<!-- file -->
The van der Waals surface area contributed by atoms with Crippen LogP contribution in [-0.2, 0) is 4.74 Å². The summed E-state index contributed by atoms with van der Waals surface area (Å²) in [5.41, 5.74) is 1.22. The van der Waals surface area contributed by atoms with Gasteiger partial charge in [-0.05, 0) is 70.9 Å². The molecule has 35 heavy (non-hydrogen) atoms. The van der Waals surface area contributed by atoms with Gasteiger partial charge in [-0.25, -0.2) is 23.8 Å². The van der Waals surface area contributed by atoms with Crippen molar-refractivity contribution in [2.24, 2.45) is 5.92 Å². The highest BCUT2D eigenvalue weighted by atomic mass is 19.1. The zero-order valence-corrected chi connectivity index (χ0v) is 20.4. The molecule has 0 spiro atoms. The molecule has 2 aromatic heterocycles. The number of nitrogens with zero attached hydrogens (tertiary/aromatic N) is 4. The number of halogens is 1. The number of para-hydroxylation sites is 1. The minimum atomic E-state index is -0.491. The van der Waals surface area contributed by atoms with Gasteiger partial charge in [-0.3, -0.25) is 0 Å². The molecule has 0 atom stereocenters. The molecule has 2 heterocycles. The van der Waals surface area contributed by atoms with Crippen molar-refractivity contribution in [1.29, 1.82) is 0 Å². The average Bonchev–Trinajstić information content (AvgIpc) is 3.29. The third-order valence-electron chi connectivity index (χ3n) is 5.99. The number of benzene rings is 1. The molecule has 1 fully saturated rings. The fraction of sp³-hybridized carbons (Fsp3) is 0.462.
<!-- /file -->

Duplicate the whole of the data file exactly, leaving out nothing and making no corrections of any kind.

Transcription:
The van der Waals surface area contributed by atoms with Crippen LogP contribution in [-0.2, 0) is 4.74 Å². The summed E-state index contributed by atoms with van der Waals surface area (Å²) in [5.41, 5.74) is 1.22. The van der Waals surface area contributed by atoms with Gasteiger partial charge in [-0.05, 0) is 70.9 Å². The molecule has 35 heavy (non-hydrogen) atoms. The van der Waals surface area contributed by atoms with Gasteiger partial charge in [-0.25, -0.2) is 23.8 Å². The van der Waals surface area contributed by atoms with Crippen molar-refractivity contribution in [2.24, 2.45) is 5.92 Å². The highest BCUT2D eigenvalue weighted by atomic mass is 19.1. The zero-order valence-corrected chi connectivity index (χ0v) is 20.4. The molecule has 0 spiro atoms. The molecule has 2 aromatic heterocycles. The number of nitrogens with zero attached hydrogens (tertiary/aromatic N) is 4. The number of halogens is 1. The number of para-hydroxylation sites is 1. The minimum atomic E-state index is -0.491. The van der Waals surface area contributed by atoms with Gasteiger partial charge in [-0.3, -0.25) is 0 Å². The molecule has 0 atom stereocenters. The molecule has 2 heterocycles. The van der Waals surface area contributed by atoms with Crippen molar-refractivity contribution in [1.29, 1.82) is 0 Å². The average Bonchev–Trinajstić information content (AvgIpc) is 3.29. The third-order valence-electron chi connectivity index (χ3n) is 5.99. The number of benzene rings is 1. The molecule has 1 fully saturated rings. The fraction of sp³-hybridized carbons (Fsp3) is 0.462.